Submitted manuscripts should not have been published previously, nor be under consideration for publication elsewhere (except conference proceedings papers). All manuscripts are thoroughly refereed through a single-blind peer-review process. A guide for authors and other relevant information for submission of manuscripts is available on the Instructions for Authors page. Sports is an international peer-reviewed open access monthly journal published by MDPI.

Please visit the Instructions for Authors page before submitting a manuscript. The Article Processing Charge (APC) for publication in this open access journal is 1800 CHF (Swiss Francs). Submitted papers should be well formatted and use good English. Authors may use MDPI's English editing service prior to publication or during author revisions.

Keywords

  • sport's safety

  • athlete's performance

  • equipment

  • environmental effects

  • micro and nano sensors.

  • neuroimaging techniques

Published Papers (2 papers)

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Research

11 pages, 4610 KiB  
Article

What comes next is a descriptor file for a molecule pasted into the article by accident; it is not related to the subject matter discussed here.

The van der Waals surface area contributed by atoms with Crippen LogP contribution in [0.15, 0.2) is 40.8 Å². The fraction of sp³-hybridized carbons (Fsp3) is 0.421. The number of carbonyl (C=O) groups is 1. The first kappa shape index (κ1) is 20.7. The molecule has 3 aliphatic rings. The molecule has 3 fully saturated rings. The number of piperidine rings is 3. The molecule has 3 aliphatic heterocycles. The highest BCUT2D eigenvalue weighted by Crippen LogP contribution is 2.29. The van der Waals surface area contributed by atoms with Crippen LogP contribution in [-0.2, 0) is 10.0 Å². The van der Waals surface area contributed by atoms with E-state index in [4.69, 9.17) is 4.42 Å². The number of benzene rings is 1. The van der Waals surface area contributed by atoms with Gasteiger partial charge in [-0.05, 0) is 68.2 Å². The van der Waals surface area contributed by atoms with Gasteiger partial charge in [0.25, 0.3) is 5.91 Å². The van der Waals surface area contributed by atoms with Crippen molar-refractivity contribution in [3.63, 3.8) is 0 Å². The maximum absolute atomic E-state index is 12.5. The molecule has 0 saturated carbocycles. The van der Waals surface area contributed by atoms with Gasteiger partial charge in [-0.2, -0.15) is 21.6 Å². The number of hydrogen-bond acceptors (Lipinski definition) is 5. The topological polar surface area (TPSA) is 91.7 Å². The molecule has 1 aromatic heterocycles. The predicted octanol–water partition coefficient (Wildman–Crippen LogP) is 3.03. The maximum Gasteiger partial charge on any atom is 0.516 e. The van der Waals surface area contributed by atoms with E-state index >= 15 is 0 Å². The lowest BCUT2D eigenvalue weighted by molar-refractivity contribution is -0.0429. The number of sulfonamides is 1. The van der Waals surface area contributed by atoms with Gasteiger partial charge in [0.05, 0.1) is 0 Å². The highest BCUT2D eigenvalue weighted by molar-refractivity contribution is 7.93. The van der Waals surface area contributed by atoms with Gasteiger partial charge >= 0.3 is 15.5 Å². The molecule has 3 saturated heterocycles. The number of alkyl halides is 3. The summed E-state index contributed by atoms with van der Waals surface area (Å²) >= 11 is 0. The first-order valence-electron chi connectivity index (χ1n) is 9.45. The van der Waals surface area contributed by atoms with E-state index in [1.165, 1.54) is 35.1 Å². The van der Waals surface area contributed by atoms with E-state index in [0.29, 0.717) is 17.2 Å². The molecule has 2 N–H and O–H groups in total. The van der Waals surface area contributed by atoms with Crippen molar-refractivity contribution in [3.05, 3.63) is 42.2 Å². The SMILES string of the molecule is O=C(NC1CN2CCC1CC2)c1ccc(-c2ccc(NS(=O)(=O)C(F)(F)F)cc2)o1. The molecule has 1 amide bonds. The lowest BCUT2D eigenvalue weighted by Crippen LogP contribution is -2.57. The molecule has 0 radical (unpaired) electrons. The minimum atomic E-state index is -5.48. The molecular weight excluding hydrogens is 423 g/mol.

Non-Contact Respiration Measurement during Exercise Tolerance Test by Using Kinect Sensor
by Hirooki Aoki and Hidetoshi Nakamura
Sports 2018, 6(1), 23; https://doi.org/10.3390/sports6010023 - 13 Mar 2018
Cited by 17 | Viewed by 5207
Abstract
This study aims to assess non-contact respiration measurement during the exercise stress test using an upright bicycle ergometer and to evaluate the ventilation threshold value. We propose the tracking of the chest and abdomen by applying the motion capture function of the Kinect [...] Read more.
This study aims to assess non-contact respiration measurement during the exercise stress test using an upright bicycle ergometer and to evaluate the ventilation threshold value. We propose the tracking of the chest and abdomen by applying the motion capture function of the Kinect V2 sensor to cope with an increase in physical exercise accompanied by an increase in exercise intensity. In the proposed method, the region enclosed by the four joints corresponding to the left and right shoulders and the right and left hip extracted using the Kinect sensor is set as the region of interest. The region is updated in response to changes in body movements. By extracting the signal of the pedaling frequency component from the time series data of the volume in the region, only the volume change due to respiration was extracted. The point at which the increased rate of the volume change elevates is estimated as the ventilation threshold. The assessment of the efficacy of the proposed method by comparative analysis using an expiration gas analyzer confirmed that non-contact respiration evaluation is possible with an exercise intensity of about 160 W. Furthermore, the ventilation threshold estimated by the proposed method is ±10 W of the estimated value by expiratory gas analyzer. Full article